Different Parts of a Roof Explained
When you look up at your roof, what do you see? You may be thinking, well… roof tiles, shingles, a chimney or maybe even a few pigeons here and there. And you are right, a roof is made up of all of these things (minus the pigeons), however, there are far more layers to your home’s roof structure than you may think.
Each part of the complex roof system contributes to the protection and structural support of your home. It’s important to recognise and understand the importance of each to ensure you never overlook any potential problems and won’t be left in the dark should you ever need to hire a roofing contractor down the line.
In this post, we’ll take you on a tour of your roof, giving you valuable insight into all the inner workings, layer by layer.
The first step to creating a safe & stable roof structure is to start with the skeleton. By this, we mean the basic framework, comprised of rafters, joists, beams and trusses. The purpose of framing is to provide durable support for the load of your roof and walls, whilst offering a practical area for installing insulation and vents.
Rafters are a conventional structural component, found in many traditional roofs with a pitch steeper than 10°. Each rafter is spaced evenly apart and laid parallel, joining where the slopes of the roof meet at the apex. Some rafters are visible from the space below whereas others are concealed within the roof structure. Most rafters are made from timber or, less commonly, steel and concrete.
The joist is a horizontal structural member, again made from timber and occasionally steel or concrete. Joists are integrated to join walls and support the mass of the roof structure, transferring the weight to the building’s vertical beams down into the foundations. Depending on the design of the roof, the joists may lay flat or run pitched and can be either concealed or exposed.
Integral to the strength and stability of the building, the roof beam is a load-bearing element that supports the roof whilst enhancing the cohesion of the walls to prevent spreading or leaning. Generally, beams are the thickest part of the roof frame and often span the entire length of the roof space. Wood beams are the most popular, but steel & concrete are potential alternatives also.
A roof truss is an engineered structure, comprised of straight pieces that form sturdy triangles to support the roof load. The elements of the triangle are positioned under tension and compression but are resistant to bending for optimal strength. Trusses are a pre-fabricated element, often made using a lighter timber.
2. Vapour Control Layer (VCL)
The warm air within your home contains moisture in the form of water vapour. When this warm air meets the cold surfaces within your roof, the process of condensation occurs which can be pretty damaging to your roofing materials long-term. By installing a vapour control layer onto the inner side of your insulation, this water vapour transfer is reduced and you can even improve the efficiency of the insulating material.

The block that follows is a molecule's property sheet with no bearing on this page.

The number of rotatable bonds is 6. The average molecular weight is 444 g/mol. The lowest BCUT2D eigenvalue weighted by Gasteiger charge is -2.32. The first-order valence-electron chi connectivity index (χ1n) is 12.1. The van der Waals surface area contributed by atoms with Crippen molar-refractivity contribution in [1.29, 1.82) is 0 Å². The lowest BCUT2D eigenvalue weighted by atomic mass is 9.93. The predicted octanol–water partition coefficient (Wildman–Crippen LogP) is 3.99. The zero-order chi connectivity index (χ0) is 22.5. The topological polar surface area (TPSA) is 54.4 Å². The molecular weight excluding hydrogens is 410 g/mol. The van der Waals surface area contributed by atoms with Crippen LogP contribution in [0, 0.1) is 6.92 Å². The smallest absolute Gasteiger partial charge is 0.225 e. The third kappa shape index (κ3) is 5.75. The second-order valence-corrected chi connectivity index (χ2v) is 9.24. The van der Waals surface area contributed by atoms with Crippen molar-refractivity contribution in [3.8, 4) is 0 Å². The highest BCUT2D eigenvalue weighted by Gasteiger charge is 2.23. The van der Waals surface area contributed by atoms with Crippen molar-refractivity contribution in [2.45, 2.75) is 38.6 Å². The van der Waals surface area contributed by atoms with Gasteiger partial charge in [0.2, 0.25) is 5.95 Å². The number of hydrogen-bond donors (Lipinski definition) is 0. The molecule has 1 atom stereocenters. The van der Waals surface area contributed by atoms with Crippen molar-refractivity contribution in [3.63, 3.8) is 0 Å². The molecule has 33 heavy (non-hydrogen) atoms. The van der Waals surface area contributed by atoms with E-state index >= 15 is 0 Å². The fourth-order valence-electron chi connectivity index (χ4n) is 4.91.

Insulation is a dedicated material, designed to minimise the degree of heat lost from your roof by creating a barrier between the inside of your home and the exterior temperature. Fitting roof insulation is one of the most efficient ways to save energy and money, with the potential to cut bills by approximately 20% whilst significantly reducing your carbon footprint. In fact, insulation will often end up paying for itself many times over an average 40-year lifespan when fitted correctly.
There are multiple varieties available, the style of which will depend on your specific roof type. Fibreglass is one of the most popular options out there as well as insulation boards, rock wool and even spray foam insulation. Natural insulators such as sheep’s wool have also become increasingly prevalent over recent years as a safer & more sustainable alternative.
Did You Know? An uninsulated roof accounts for nearly 25% of the total volume of heat lost from your property.
4. Breather Membrane
The breathable membrane layer contributes to the protection and weather-proofing of the structure, whilst maintaining good ventilation through the material. It forms a moisture-resistant barrier that shields against water infiltration, commonly caused by melting ice dams or heavy downpours. Most modern membranes are very lightweight and versatile with many, including the Novia Ultra+ Breather Membrane, also offering a fire rating for extra endurance against flame exposure.
5. Lap Tape
Lap tapes are used to overlap the point of two membrane sheets, securing the upper sheet to the lower whilst preventing ingress of water, air, and other damaging elements. These tapes are incredibly robust against external elements, offering fantastic temperature and tear resistance. Many are also double-sided for very quick and easy application.